5 Questions With Jim Duggins Prize Winner Larissa Lai
Author: Brian Gentes
May 20, 2020
The Jim Duggins, PhD Outstanding Mid-Career Novelist Prize is dedicated to the memory of author and journalist Jim Duggins and honors LGBTQ-identified authors who have published multiple novels, built a strong reputation and following, and show promise to continue publishing high quality work for years to come. It is made possible by the James Duggins, PhD Fund for Outstanding Mid-Career LGBTQ Novelists, a fund of the Horizons Foundation.
2020 Duggins Prize Winner Larissa Lai has authored six books, including Salt Fish Girl and The Tiger Flu. Addressing themes of futurity, ecology, memory, mythology, community, movement, race, gender and sexuality, her novels engage imaginative anti-realism while simultaneously connecting to the world as we actually inhabit it. Since the late 1980s, she has been engaged in arts activist and cultural organizing work. She has given talks and readings all over the world—from Nagoya, Japan to Wollongong, Australia to Nanjing, China, to Berlin, Germany to San Francisco, USA. Winner of the Lambda Literary Award and the Astraea Award, she has made the Tiptree Honor Book list twice. She has also been finalist for the Chapters/Books in Canada First Novel Award, the Sunburst Award, the City of Calgary W.O. Mitchell Award (twice), the bpNichol Chapbook Award, the Dorothy Livesay Poetry Prize and the Gabrielle Roy Prize for Literary Criticism. She was born in La Jolla, California; grew up in St. John’s, Newfoundland; and spent most of her adult life in Vancouver, British Columbia. With gratitude, she currently makes her home on Treaty 7 Territory, where she holds a Canada Research Chair at the University of Calgary and directs The Insurgent Architects’ House for Creative Writing.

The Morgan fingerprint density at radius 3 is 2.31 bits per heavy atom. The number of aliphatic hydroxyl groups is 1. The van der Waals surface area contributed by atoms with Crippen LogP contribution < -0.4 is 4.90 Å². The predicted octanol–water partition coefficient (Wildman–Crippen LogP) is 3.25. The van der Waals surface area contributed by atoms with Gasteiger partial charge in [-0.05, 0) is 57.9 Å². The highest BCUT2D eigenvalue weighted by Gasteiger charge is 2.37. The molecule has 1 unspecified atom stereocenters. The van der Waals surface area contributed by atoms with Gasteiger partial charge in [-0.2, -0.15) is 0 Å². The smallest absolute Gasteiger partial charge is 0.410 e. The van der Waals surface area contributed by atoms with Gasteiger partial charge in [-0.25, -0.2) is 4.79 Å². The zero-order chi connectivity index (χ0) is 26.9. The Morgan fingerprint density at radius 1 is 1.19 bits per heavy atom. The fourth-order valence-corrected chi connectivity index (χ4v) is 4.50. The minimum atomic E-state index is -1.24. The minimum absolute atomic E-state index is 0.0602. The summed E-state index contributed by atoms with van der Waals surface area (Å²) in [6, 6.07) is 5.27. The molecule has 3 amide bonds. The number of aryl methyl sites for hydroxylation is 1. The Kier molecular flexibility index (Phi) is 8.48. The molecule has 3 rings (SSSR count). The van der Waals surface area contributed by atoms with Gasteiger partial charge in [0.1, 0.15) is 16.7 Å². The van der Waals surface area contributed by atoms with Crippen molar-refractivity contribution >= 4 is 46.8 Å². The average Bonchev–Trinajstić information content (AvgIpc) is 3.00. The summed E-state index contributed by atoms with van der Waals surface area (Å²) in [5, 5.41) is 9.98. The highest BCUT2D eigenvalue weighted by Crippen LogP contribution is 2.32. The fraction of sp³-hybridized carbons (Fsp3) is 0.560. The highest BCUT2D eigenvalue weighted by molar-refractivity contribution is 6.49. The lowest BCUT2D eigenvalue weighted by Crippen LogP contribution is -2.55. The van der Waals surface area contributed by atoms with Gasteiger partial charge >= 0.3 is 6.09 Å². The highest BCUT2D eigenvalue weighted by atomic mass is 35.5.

Are there any LGBTQ writers or books that you count as formative influences to you as a writer? How did you discover them?
For me the biggie is an anthology put out by the now defunct Sister Vision Press called Piece of My Heart. Piece of my Heart is a lesbian of color anthology which was edited by Makeda Silvera and released in 1991. For me, writing community and social/political grounding are very closely connected, and writing is important to keep social/political communities grounded. I was fortunate enough to come up and out through a very supportive community in Vancouver in the early 1990s. Shani Mootoo was a friend, mentor and an important influence, especially her books Out On Main Street and Cereus Blooms at Night. A little bit later, I met speculative fiction writer Hiromi Goto whose Chorus of Mushrooms came out a year before my When Fox Is a Thousand, and the poet and water activist Rita Wong whose first book Monkeypuzzle came out in 2000. Chrystos’s Dream On was important, as was Dionne Brand’s No Language is Neutral. Brand’s What We All Long For, though it comes a bit later, was and remains a really key book for me. Hiromi and I met Nalo Hopkinson together in the early 2000s. Her Brown Girl in the Ring and The Salt Roads matter to me for the ways in which they bring “home” mythologies and image systems, as well as queer and racialized histories to the table. Also the little known but very brilliant jam ismail and her pun-ful chapbooks including sexions and diction air published in editions of ten or twelve and then surreptitiously photocopied and circulated among folks with an interest in gender and language have been very influential in terms of opening my ear to the Englishes of Asia and to the ways in which language is always already gendered. Persimmon Blackbridge, Lizard Jones, Susan Stewart and their collective Kiss and Tell were also formative. There was a book called Her Tongue on My Theory published in 1994 by Press Gang where many of us on the West Coast got our start. The dub poetry of Lillian Allen, as well as her committed and inspiring community work, have also been central to my world. I never met Monique Wittig, but Les Guerillères was a major influence on The Tiger Flu. Jeannette Winterson’s The Passion was also formative.
My influences have been my friends—some of them a bit older and supportive in a “big sister” kind of way, some of them the same age or younger. All have been generous. I hope the reverse is also true, and that I too have given them something of value. In this way, influence is exchanged and community gets built.